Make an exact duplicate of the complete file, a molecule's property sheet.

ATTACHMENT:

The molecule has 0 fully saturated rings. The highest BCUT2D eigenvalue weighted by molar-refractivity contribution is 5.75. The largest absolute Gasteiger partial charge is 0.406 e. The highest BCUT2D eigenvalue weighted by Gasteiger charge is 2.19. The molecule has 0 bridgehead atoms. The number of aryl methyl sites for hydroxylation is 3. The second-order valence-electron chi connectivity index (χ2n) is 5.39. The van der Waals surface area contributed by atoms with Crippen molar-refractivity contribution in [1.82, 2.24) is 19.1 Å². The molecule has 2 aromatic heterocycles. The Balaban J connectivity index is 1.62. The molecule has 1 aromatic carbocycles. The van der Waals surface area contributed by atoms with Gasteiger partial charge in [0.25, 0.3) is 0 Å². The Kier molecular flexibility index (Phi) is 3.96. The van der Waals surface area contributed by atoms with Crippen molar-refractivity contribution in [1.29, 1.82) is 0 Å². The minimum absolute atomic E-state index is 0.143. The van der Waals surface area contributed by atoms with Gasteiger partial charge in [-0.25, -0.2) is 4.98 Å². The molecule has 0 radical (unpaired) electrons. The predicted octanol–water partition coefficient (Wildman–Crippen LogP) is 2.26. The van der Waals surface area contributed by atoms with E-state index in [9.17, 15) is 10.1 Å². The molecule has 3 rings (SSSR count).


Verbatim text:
The molecule has 0 fully saturated rings. The highest BCUT2D eigenvalue weighted by molar-refractivity contribution is 5.75. The largest absolute Gasteiger partial charge is 0.406 e. The highest BCUT2D eigenvalue weighted by Gasteiger charge is 2.19. The molecule has 0 bridgehead atoms. The number of aryl methyl sites for hydroxylation is 3. The second-order valence-electron chi connectivity index (χ2n) is 5.39. The van der Waals surface area contributed by atoms with Crippen molar-refractivity contribution in [1.82, 2.24) is 19.1 Å². The molecule has 2 aromatic heterocycles. The Balaban J connectivity index is 1.62. The molecule has 1 aromatic carbocycles. The van der Waals surface area contributed by atoms with Gasteiger partial charge in [0.25, 0.3) is 0 Å². The Kier molecular flexibility index (Phi) is 3.96. The van der Waals surface area contributed by atoms with Crippen molar-refractivity contribution in [1.29, 1.82) is 0 Å². The minimum absolute atomic E-state index is 0.143. The van der Waals surface area contributed by atoms with Gasteiger partial charge in [-0.25, -0.2) is 4.98 Å². The molecule has 0 radical (unpaired) electrons. The predicted octanol–water partition coefficient (Wildman–Crippen LogP) is 2.26. The van der Waals surface area contributed by atoms with E-state index in [9.17, 15) is 10.1 Å². The molecule has 3 rings (SSSR count).